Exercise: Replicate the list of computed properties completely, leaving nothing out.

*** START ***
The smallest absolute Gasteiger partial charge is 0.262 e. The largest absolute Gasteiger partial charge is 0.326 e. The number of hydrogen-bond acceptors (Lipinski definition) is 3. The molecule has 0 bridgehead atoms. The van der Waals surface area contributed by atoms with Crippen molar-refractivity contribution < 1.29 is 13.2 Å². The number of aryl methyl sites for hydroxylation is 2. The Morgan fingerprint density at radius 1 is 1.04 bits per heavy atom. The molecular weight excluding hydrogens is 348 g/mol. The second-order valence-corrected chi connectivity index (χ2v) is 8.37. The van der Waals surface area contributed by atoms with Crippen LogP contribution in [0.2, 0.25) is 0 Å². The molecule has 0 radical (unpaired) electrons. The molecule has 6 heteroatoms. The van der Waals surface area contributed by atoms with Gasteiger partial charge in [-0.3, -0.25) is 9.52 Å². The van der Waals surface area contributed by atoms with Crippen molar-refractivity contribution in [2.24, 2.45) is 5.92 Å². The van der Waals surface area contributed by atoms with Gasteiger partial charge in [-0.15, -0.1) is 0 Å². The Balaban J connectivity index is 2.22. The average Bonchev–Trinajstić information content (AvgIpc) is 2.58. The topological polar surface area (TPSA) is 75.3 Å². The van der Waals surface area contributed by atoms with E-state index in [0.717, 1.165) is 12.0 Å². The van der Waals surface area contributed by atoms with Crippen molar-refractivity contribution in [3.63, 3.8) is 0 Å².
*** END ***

The smallest absolute Gasteiger partial charge is 0.262 e. The largest absolute Gasteiger partial charge is 0.326 e. The number of hydrogen-bond acceptors (Lipinski definition) is 3. The molecule has 0 bridgehead atoms. The van der Waals surface area contributed by atoms with Crippen molar-refractivity contribution < 1.29 is 13.2 Å². The number of aryl methyl sites for hydroxylation is 2. The Morgan fingerprint density at radius 1 is 1.04 bits per heavy atom. The molecular weight excluding hydrogens is 348 g/mol. The second-order valence-corrected chi connectivity index (χ2v) is 8.37. The van der Waals surface area contributed by atoms with Crippen LogP contribution in [0.2, 0.25) is 0 Å². The molecule has 0 radical (unpaired) electrons. The molecule has 6 heteroatoms. The van der Waals surface area contributed by atoms with Gasteiger partial charge in [-0.3, -0.25) is 9.52 Å². The van der Waals surface area contributed by atoms with Crippen molar-refractivity contribution in [2.24, 2.45) is 5.92 Å². The van der Waals surface area contributed by atoms with Gasteiger partial charge in [-0.15, -0.1) is 0 Å². The Balaban J connectivity index is 2.22. The average Bonchev–Trinajstić information content (AvgIpc) is 2.58. The topological polar surface area (TPSA) is 75.3 Å². The van der Waals surface area contributed by atoms with E-state index in [0.717, 1.165) is 12.0 Å². The van der Waals surface area contributed by atoms with Crippen molar-refractivity contribution in [3.63, 3.8) is 0 Å².